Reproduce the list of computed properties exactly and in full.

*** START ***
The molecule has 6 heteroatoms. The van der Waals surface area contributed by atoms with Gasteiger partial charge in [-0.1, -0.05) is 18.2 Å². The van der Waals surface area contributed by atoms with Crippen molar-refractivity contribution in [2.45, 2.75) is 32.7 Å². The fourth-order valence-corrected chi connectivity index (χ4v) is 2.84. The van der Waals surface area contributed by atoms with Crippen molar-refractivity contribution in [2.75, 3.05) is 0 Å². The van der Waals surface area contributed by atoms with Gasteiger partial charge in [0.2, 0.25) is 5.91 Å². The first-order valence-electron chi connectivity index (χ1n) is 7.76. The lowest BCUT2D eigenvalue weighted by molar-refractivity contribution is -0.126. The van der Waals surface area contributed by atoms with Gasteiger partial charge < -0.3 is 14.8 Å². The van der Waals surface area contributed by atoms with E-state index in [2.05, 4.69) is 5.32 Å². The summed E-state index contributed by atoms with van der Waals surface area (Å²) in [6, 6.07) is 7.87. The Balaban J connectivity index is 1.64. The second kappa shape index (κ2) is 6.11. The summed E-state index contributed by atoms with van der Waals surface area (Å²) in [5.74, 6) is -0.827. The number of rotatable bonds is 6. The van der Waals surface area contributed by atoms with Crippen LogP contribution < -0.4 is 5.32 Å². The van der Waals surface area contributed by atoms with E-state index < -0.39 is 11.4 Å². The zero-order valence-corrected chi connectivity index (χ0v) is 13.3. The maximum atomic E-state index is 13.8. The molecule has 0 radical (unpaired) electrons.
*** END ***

The molecule has 6 heteroatoms. The van der Waals surface area contributed by atoms with Gasteiger partial charge in [-0.1, -0.05) is 18.2 Å². The van der Waals surface area contributed by atoms with Crippen molar-refractivity contribution in [2.45, 2.75) is 32.7 Å². The fourth-order valence-corrected chi connectivity index (χ4v) is 2.84. The van der Waals surface area contributed by atoms with Crippen molar-refractivity contribution in [2.75, 3.05) is 0 Å². The van der Waals surface area contributed by atoms with Gasteiger partial charge in [0.2, 0.25) is 5.91 Å². The first-order valence-electron chi connectivity index (χ1n) is 7.76. The lowest BCUT2D eigenvalue weighted by molar-refractivity contribution is -0.126. The van der Waals surface area contributed by atoms with Gasteiger partial charge < -0.3 is 14.8 Å². The van der Waals surface area contributed by atoms with E-state index in [2.05, 4.69) is 5.32 Å². The summed E-state index contributed by atoms with van der Waals surface area (Å²) in [6, 6.07) is 7.87. The Balaban J connectivity index is 1.64. The second kappa shape index (κ2) is 6.11. The summed E-state index contributed by atoms with van der Waals surface area (Å²) in [5.74, 6) is -0.827. The number of rotatable bonds is 6. The van der Waals surface area contributed by atoms with Crippen LogP contribution < -0.4 is 5.32 Å². The van der Waals surface area contributed by atoms with E-state index < -0.39 is 11.4 Å². The zero-order valence-corrected chi connectivity index (χ0v) is 13.3. The maximum atomic E-state index is 13.8. The molecule has 0 radical (unpaired) electrons.